I have two batteries on board. One battery is a 9.6 Volt nickel metal hydride battery that drives the rear wheels, through the motor drive shield. The other is a Duracell Powermat GoPower Longhaul backup battery, which is a 5 Volt, 8800 mAh lithium ion battery that says it can put out 2.1 Amps over 2 USB ports. I use the Duracell battery to power the Raspberry Pi through one USB port and the two servos through the other USB port. The Pi then powers the Arduino Uno and the Wi-Fi adapter through the Pi's USB port.

The problem is that the Raspberry Pi will sometimes reset while I'm driving the car. It usually happens after two or three minutes. The car will stop working, and it looks like the Pi reboots itself. (It's hard to tell exactly what the Pi is doing, since I am monitoring it on the laptop using Window's Remote Desktop Connection and the Wi-Fi connection simply goes dead.)

To see what causes the problem, I added a third battery. That battery, also a lithium ion 5V battery with a USB port, powers just the servo motors. So the servo motors are now powered by a separate battery from the Raspberry Pi. That seems to solve the problem. I can now run the car for many minutes with no problem.

To me, that indicates that the problem is one of two things: I'm pulling too much current from the battery so the Raspberry Pi resets, or I'm getting too much noise on the line so the Pi resets. If it is one of those problems, I wonder which one. I'm not sure how to tell.

As far as current drain, the servo specs say that the current drain at 4.8V is 7.4mA/idle and 160mA no load operating. With the two of them, that's maybe 500 mA max. The Raspberry Pi pulls less than 700 mA. The Wi-Fi adapter is a TP-LINK TL-WN823N 300Mbps Wireless Mini USB Adapter that seems to pull less than 100 mA. I think the Arduino Uno also pulls less than 100 mA. So I would think the current draw should be well below 2.1 Amps.

So the problem may be noise. I know that motors can make a power line very noisy, but could the line noise from two servos be enough to cause the Raspberry Pi to reset?

Any thoughts?

Thank you.
11  Using Arduino / Programming Questions / Re: Servo library and motor controller library fighting over pins 9 and 10 on: April 12, 2014, 05:06:45 pm
Robin2, thanks for suggesting ServoTimer2. I tried it out and it didn't work as a drop-in replacement for Servo.

Then I realized that ServoTimer2 takes microseconds of pulse width instead of degrees like Servo. So I had to write a line of code that would convert the degrees to microseconds:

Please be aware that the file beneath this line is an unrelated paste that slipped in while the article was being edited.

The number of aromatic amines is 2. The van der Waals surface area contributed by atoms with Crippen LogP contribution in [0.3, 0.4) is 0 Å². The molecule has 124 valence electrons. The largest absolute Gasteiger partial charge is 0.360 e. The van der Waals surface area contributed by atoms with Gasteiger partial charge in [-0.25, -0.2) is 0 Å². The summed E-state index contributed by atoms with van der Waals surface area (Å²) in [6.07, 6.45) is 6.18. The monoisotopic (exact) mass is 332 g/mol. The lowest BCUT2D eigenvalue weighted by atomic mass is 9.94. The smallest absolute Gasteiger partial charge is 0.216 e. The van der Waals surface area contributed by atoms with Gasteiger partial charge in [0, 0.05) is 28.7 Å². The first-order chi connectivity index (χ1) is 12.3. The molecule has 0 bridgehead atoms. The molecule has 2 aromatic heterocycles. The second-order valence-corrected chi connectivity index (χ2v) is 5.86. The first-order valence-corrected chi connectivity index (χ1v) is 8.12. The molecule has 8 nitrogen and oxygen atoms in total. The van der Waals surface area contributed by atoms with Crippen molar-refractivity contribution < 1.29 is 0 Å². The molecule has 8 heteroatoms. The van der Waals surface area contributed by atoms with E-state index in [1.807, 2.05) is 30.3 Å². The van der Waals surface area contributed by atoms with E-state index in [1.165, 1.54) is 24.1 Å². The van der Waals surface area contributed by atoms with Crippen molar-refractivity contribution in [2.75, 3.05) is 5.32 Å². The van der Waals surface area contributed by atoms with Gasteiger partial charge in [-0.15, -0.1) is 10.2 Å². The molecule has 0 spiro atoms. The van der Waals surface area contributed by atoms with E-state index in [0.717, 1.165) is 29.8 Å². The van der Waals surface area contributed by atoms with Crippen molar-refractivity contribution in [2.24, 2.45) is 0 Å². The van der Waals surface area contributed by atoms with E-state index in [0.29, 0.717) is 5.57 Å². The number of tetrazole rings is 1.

Code:
            posLeft = map(posLeft, 0, 180, 544, 2400);
where 0 degrees equals 544 microseconds and 180 degrees equals 2400 microseconds.

The code now works like a charm. I can now use my two servos (which steer independently the two front wheels of a toy car) and my motor shield (which drives the back wheels) at the same time. Thanks again.
12  Using Arduino / Programming Questions / Servo library and motor controller library fighting over pins 9 and 10 [solved] on: April 12, 2014, 02:30:37 pm
I'm using an Arduino Uno with a Pololu Dual VNH5019 Motor Shield. The library for that motor shield uses pins 9 and 10 as PWM pins, one for each of the two motors it drives.

I'm also using the Uno to control two servo motors, using the Servo library. I found out that the Servo library disables the PWM function on pins 9 and 10, even though I am using pins 11 and 13 to control the two servos.

So both libraries are fighting over pins 9 and 10. The motor shield library lets me re-map all pins but 9 and 10. I can't figure out how to modify it to let me use other pins.

But the Servo library seems to suggest that timer pins other than pins 9 and 10 can be used. It seems that Timer1 uses pins 9 and 10, but Timer2 uses pins 3 and 11, which would work for me. So I want to have the Servo library use Timer2 instead of Timer1. So far, I have not figured out how to do that. Anyone know?

Thank you.
13  Using Arduino / General Electronics / Re: How can I find out why a small DC motor won't work? on: April 06, 2014, 11:39:21 pm
I'll try to take apart the motor tomorrow to see what what happened. I suspect the motor is toast, though, and destined for the garbage can.

I need to be more careful. Not only have I burned out a motor, but I seem to have burned out a 1 1/2" speaker as well. It was working fine (I added it to the car for a horn) until I suddenly saw a wisp of smoke. I seem to have fried it. Perhaps I needed a resistor on it.
14  Using Arduino / General Electronics / Re: How can I find out why a small DC motor won't work? on: April 06, 2014, 04:55:50 pm
I see. When my motor is burned out, does that mean that the brushes are no longer in contact with the rotor? With this small a motor I suspect that is irreparable.

I ask because I'm surprised that this motor burned out, and wonder what caused it. These little motors seem to be indestructible in the various toys I've scavenged them from. I wonder if I abused it somehow. Maybe too high a voltage. Or too much current (stall current) for too long. Those are the two possibilities I've thought of.
15  Using Arduino / General Electronics / Re: How can I find out why a small DC motor won't work? on: April 06, 2014, 02:20:13 pm
That is very high, are you sure that is not just your skin resistance? Were you touching both terminals of the meter when you made the measurements?

I get varying results, but it's usually above at least 80 k Ohms, and I am not touching the probes. It's funny, though. I can get the meter to settle on a resistance with the faulty motor, even though I get a little different reading every time. But with a similar motor that works fine the meter will not settle on a resistance, but jumps around from 20 or so Ohms to 200 or 300 Ohms. Almost always less than 0.5 k Ohms, but I thought it would settle down to a small number.

Quote
It sounds like it is open circuit and quite burned out.

Yes, I'm afraid the motor is burned out. That's a shame, since I have no idea how to replace it. I wonder if the 9.6 Volts I used (which usually measured out at well over 10 Volts) was too high for this motor. Though it did work for quite a long time.